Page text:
Posted by Richard Solomon on November 13, 2015
Ok, Ok, I confess to a bit of a sensationalist streak 🙂 [Who, me??] In truth, the world’s second PCIe Gen4 system is brought to you by the very same people who brought you the world’s first – us, Synopsys that is.
The whole “ARM beats Intel!” is true – in one particular sense very near and dear to my own heart, but you’ll have to read on for the details…
I know that when you last heard from me, I was gallivanting around Asia on the PCI-SIG Asia Pacific Developers Conference tour, but I’m back in the US. This week I’ve been at ARM TechCon 2015 with the latest iteration of Synopsys’ DesignWare IP for PCI Express 4.0 demo system.
As you may recall, the world’s first PCIe Gen4 system is comprised of a Synopsys PCIe Gen4 Root Complex talking to a Synopsys PCIe Gen4 Endpoint (both of which have passed PCI-SIG compliance testing at Gen3 by the way). I may have mentioned that our root complex uses an ARC microprocessor … which would probably NOT be very popular at an ARM conference even if we promised to leave all the squirrels at home. In order to be good guests, and because Scott and I have been wanting a demo with more future interoperability testing potential (shhhhh!), we asked (ok, more like pleaded with, badgered, and begged) the Synopsys prototyping team to accelerate the second generation Gen4 demo for us. The result is something like this:
Which turns into this when realized in hardware:
Hopefully you can tell from those pictures that the new demo uses Synopsys’ switch port IP, along with an internally-developed PCIe switch to connect a Gen4 x1 link to a Gen2 x4 host. (We used Gen2 largely to avoid the timing hassles arising from carrying Gen3 over that meter-plus cable you can see snaking around the table.) Our friends over at Teledyne LeCroy (yep, you can look and find them here too) were kind enough to loan us a PCIe Gen3 analyzer which we put on the upstream side of the switch to show that traffic was going all the way up to the host. We also showed that the Synopsys Endpoint and Switches were visible to Windows (including in Device Manager) just like any other PCIe device – because, well, they *ARE* PCIe devices.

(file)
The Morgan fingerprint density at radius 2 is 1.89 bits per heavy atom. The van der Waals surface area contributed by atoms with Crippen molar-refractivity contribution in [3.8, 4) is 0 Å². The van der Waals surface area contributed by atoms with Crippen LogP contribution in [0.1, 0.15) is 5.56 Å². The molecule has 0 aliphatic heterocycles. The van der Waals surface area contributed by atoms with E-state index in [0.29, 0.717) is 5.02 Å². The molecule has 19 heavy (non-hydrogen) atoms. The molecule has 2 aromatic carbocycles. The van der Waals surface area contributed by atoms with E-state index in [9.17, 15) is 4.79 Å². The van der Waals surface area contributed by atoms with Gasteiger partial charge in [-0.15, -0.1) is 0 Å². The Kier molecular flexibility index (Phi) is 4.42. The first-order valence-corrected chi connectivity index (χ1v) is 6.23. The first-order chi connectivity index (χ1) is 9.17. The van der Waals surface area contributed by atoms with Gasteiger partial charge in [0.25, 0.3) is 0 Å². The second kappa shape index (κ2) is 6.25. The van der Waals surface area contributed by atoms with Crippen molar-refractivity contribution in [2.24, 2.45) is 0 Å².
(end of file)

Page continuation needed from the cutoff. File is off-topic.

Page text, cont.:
Since this new demo was fresh from lab development, the Synopsys prototyping folks didn’t exactly trust me to put it together myself – and rightly so! Adachi-san was kind enough to come over from Synopsys Japan for the sole purpose of helping Scott and me set up and show the new demo. That’s real dedication, but you can see from the grins that it paid off – though you can probably guess which one of us is the more jet-lagged 😀
This was my first time at ARM TechCon, so I wasn’t quite sure what to expect. One of the first things I noticed was a very large number of “EXPO PASS” badges in use, and I soon realized those were the free passes…which means in some ways EVERY day at ARM TechCon is a lot like free day at IDF so I was both guarding the giveaways, and expecting long lines for food. On the other hand, and this is where I finally confess to the true meaning of my headline “ARM beats Intel!”, the food tables at ARM TechCon were actually refreshed (several times) during the “happy hour”. So while neither ARM nor Intel has yet announced a PCIe Gen4 system, as far as I’m concerned, ARM is beating Intel in the critical “feeding show attendees” category! 😀
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I’ve been involved in the development of PCI chips dating back to the NCR 53C810 and pre-1.0 versions of the PCI spec so have definitely lived the evolution of PCI Express and PCI since the very beginning! Over the years I have worked on variations of PCI, eventually moving on to architecting and leading the development of the PCI Express and PCI-X interface cores used in LSI’s line of storage RAID controller chips. For the last ten plus years I've also had the honor of serving on the PCI-SIG Board of Directors and holding a variety of officer positions. I am still involved in PCI-SIG workgroups and I present at many PCI-SIG events around the world. Back before the dawn of PCI, I received my B.S.E.E. from Rice University, and hold over two dozen U.S. Patents, many of which relate to PCI technology.